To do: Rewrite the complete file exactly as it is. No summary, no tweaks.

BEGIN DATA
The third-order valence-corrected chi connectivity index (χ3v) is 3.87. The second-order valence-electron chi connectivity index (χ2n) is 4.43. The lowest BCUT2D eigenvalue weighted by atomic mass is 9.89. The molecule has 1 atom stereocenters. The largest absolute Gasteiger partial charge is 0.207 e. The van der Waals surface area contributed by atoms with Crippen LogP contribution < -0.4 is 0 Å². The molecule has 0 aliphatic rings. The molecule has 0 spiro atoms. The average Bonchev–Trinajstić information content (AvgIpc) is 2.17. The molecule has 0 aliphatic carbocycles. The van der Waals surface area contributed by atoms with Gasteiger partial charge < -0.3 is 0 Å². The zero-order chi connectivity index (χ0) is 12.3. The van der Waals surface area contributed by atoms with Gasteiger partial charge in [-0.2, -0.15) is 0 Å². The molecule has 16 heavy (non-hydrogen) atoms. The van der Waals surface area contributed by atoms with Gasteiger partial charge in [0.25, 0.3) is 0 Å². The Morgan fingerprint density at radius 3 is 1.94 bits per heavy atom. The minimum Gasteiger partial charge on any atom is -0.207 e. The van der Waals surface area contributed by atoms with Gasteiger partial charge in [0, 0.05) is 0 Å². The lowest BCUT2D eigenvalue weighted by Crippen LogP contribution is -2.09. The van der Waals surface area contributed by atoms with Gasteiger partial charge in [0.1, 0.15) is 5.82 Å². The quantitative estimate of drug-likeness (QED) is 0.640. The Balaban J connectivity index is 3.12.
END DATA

The third-order valence-corrected chi connectivity index (χ3v) is 3.87. The second-order valence-electron chi connectivity index (χ2n) is 4.43. The lowest BCUT2D eigenvalue weighted by atomic mass is 9.89. The molecule has 1 atom stereocenters. The largest absolute Gasteiger partial charge is 0.207 e. The van der Waals surface area contributed by atoms with Crippen LogP contribution < -0.4 is 0 Å². The molecule has 0 aliphatic rings. The molecule has 0 spiro atoms. The average Bonchev–Trinajstić information content (AvgIpc) is 2.17. The molecule has 0 aliphatic carbocycles. The van der Waals surface area contributed by atoms with Gasteiger partial charge < -0.3 is 0 Å². The zero-order chi connectivity index (χ0) is 12.3. The van der Waals surface area contributed by atoms with Gasteiger partial charge in [-0.2, -0.15) is 0 Å². The molecule has 16 heavy (non-hydrogen) atoms. The van der Waals surface area contributed by atoms with Gasteiger partial charge in [0.25, 0.3) is 0 Å². The Morgan fingerprint density at radius 3 is 1.94 bits per heavy atom. The minimum Gasteiger partial charge on any atom is -0.207 e. The van der Waals surface area contributed by atoms with Gasteiger partial charge in [0, 0.05) is 0 Å². The lowest BCUT2D eigenvalue weighted by Crippen LogP contribution is -2.09. The van der Waals surface area contributed by atoms with Gasteiger partial charge in [0.1, 0.15) is 5.82 Å². The quantitative estimate of drug-likeness (QED) is 0.640. The Balaban J connectivity index is 3.12.